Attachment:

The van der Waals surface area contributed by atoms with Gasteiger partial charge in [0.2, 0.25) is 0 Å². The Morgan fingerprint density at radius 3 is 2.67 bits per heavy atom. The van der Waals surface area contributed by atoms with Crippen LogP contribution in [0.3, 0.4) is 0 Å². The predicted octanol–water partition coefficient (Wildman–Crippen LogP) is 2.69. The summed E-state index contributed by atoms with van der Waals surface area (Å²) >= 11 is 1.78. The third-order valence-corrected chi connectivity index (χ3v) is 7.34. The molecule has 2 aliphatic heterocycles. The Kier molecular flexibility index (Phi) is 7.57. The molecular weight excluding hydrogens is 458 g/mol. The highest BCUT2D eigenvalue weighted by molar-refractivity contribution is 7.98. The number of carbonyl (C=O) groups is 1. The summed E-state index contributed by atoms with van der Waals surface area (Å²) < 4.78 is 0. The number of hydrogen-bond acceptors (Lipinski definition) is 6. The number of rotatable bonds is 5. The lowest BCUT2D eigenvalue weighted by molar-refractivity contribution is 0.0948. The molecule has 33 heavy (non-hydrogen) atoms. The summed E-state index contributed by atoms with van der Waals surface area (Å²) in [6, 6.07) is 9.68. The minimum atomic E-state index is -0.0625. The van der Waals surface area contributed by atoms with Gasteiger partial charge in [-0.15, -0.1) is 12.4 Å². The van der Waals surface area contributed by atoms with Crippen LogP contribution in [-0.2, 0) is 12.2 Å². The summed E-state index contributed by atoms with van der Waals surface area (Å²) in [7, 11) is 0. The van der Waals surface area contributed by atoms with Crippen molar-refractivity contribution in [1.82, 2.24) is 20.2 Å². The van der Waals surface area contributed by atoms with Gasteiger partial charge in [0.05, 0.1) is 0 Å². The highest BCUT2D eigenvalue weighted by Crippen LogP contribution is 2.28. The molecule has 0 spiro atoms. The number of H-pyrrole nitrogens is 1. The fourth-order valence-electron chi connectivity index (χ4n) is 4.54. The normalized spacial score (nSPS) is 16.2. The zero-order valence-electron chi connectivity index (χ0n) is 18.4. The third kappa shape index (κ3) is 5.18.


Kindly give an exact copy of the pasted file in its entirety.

The van der Waals surface area contributed by atoms with Gasteiger partial charge in [0.2, 0.25) is 0 Å². The Morgan fingerprint density at radius 3 is 2.67 bits per heavy atom. The van der Waals surface area contributed by atoms with Crippen LogP contribution in [0.3, 0.4) is 0 Å². The predicted octanol–water partition coefficient (Wildman–Crippen LogP) is 2.69. The summed E-state index contributed by atoms with van der Waals surface area (Å²) >= 11 is 1.78. The third-order valence-corrected chi connectivity index (χ3v) is 7.34. The molecule has 2 aliphatic heterocycles. The Kier molecular flexibility index (Phi) is 7.57. The molecular weight excluding hydrogens is 458 g/mol. The highest BCUT2D eigenvalue weighted by molar-refractivity contribution is 7.98. The number of carbonyl (C=O) groups is 1. The summed E-state index contributed by atoms with van der Waals surface area (Å²) < 4.78 is 0. The number of hydrogen-bond acceptors (Lipinski definition) is 6. The number of rotatable bonds is 5. The lowest BCUT2D eigenvalue weighted by molar-refractivity contribution is 0.0948. The molecule has 33 heavy (non-hydrogen) atoms. The summed E-state index contributed by atoms with van der Waals surface area (Å²) in [6, 6.07) is 9.68. The minimum atomic E-state index is -0.0625. The van der Waals surface area contributed by atoms with Gasteiger partial charge in [-0.15, -0.1) is 12.4 Å². The van der Waals surface area contributed by atoms with Crippen LogP contribution in [-0.2, 0) is 12.2 Å². The summed E-state index contributed by atoms with van der Waals surface area (Å²) in [7, 11) is 0. The van der Waals surface area contributed by atoms with Crippen molar-refractivity contribution in [1.82, 2.24) is 20.2 Å². The van der Waals surface area contributed by atoms with Gasteiger partial charge in [0.05, 0.1) is 0 Å². The highest BCUT2D eigenvalue weighted by Crippen LogP contribution is 2.28. The molecule has 0 spiro atoms. The number of H-pyrrole nitrogens is 1. The fourth-order valence-electron chi connectivity index (χ4n) is 4.54. The normalized spacial score (nSPS) is 16.2. The zero-order valence-electron chi connectivity index (χ0n) is 18.4. The third kappa shape index (κ3) is 5.18.